Concussion: Academic Considerations for Student Athletes
Whether it's the football field, the basketball court, the hockey rink, or any other arena, sports-related concussions continue to be a concern for athletes, coaches, and parents.
Just as an athlete needs to rest his or her body after an injury, he or she also must rest the brain after a concussion. This may include modifying academic activities or staying home from school completely.
A Prescription for Academic Accommodations
If your child is diagnosed with a concussion, there are academic accommodations teachers or school administrators can put in place to assist in his or her recovery. Each concussion is different, so our experts will craft an individualized treatment plan to fit each patient's needs and goals.
A health care provider trained in diagnosing and treating concussions must prescribe these accommodations. This can be your primary care physician or a concussion specialist such as those at the UPMC Center for Sports Medicine.
Examples of Academic Accommodations
The following academic accommodations can help students suffering from a concussion. Each student may not need every accommodation listed.
Classes and activities
- Excused absence from classes. Partial attendance options include missing elective classes and focusing on core classes, and coming in later or leaving earlier.
- Preferential classroom seating to lessen distraction. Sitting at the front of the class or away from doors and windows is helpful for students with attention deficits and other concussion symptoms.
- Extension of assignment deadlines. Speed of processing and the ability to handle a full workload are often key limitations. Allow extra time for homework and class projects.
- Temporary assistance of a tutor to help with organizing and prioritizing homework assignments. Students may have substantial problems planning their studies, including writing papers and preparing for tests. A short meeting with a guidance counselor or an assigned tutor may help students prioritize their work.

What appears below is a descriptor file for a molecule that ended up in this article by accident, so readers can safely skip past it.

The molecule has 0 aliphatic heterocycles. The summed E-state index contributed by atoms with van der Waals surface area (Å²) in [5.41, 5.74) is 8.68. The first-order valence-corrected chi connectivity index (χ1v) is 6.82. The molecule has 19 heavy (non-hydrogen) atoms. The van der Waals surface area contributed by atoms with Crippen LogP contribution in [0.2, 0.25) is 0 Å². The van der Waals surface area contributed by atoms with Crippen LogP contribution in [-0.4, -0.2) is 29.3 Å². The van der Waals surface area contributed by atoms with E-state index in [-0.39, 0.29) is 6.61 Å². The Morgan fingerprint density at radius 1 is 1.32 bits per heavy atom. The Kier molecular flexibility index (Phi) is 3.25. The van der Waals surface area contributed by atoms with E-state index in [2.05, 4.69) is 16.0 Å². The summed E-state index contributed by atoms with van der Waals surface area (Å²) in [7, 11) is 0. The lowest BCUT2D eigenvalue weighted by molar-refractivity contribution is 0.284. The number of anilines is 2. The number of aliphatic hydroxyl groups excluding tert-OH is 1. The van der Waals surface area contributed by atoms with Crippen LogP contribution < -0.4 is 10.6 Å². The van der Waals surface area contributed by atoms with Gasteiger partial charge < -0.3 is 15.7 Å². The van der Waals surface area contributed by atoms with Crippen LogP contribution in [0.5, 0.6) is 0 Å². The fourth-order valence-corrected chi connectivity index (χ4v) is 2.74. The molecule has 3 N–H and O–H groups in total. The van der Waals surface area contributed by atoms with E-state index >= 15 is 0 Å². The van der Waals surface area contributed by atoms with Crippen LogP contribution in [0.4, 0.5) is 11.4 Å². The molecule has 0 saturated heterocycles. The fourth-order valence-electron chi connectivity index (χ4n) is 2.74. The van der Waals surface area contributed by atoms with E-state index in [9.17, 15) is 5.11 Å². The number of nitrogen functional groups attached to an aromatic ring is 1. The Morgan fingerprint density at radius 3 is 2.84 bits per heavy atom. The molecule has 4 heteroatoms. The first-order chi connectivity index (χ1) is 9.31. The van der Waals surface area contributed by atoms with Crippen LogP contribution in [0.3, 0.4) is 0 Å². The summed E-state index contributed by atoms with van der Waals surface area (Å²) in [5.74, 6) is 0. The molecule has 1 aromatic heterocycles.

- Rest periods during the school day. Just 30 minutes of rest in the nurse’s office or a designated area can help lessen many students' symptoms.
- Accommodations for oversensitivity to light or noise. Many students find themselves unable to tolerate normal levels of light or noise while recovering. Fluorescent lighting can provoke headaches. Students should try to avoid noise from cafeterias, assembly halls, or band rooms.
- Excused from team sports practices and gym activities. Avoiding physical exertion should be a priority, especially in the early days of recovery from a concussion.
- Postponing or staggering tests. Taking tests while still symptomatic usually places recovering students at a distinct disadvantage. It also may result in heightening or prolonging concussion symptoms.
- Excused from certain tests. Some students are so symptomatic that postponing or staggering tests may not provide sufficient accommodations. In such cases, the most appropriate step may be to excuse students altogether from tests, specifically in classes where they were performing well before their concussion.
- Extended test-taking time. Reduced processing speed is one of the most common post-concussive symptoms. Give students extra time to finish tests.
- Tape-recorded tests. Visual scanning activity or the concentration demands of reading can exacerbate concussion symptoms. Recorded tests allow students to listen at their own pace, stop and start the tape for each question, and process test questions without the stress of reading.
- Dictated test answers by tape recorder or scribe. Similarly, due to the visual and concentration demands of writing, some students may better convey their answers to essay questions via dictation.
- Use of smaller, quieter exam rooms to reduce stimulation and distraction. During the recovery period, students exhibit some of the characteristics seen in ADHD, including vulnerability to distraction by routine sights and sounds that occur in exam rooms for larger classes. Taking tests with smaller groups or alone may be helpful.
About the UPMC Sports Medicine Concussion Program
At the UPMC Center for Sports Medicine, our team of leading concussion experts has developed a comprehensive approach to assessing, treating, managing, and preventing sports-related concussions.
The UPMC Sports Medicine Concussion Program uses ImPACT™ (Immediate Post-Concussion Assessment and Cognitive Testing), a simple, yet sophisticated computerized test to accurately detect sports-related concussions.
ImPACT enables doctors to conduct a baseline evaluation of an athlete’s:
- Brain processing speed
- Visual motor skills
Doctors and athletic trainers can then revisit this evaluation in the event of a concussion during the season.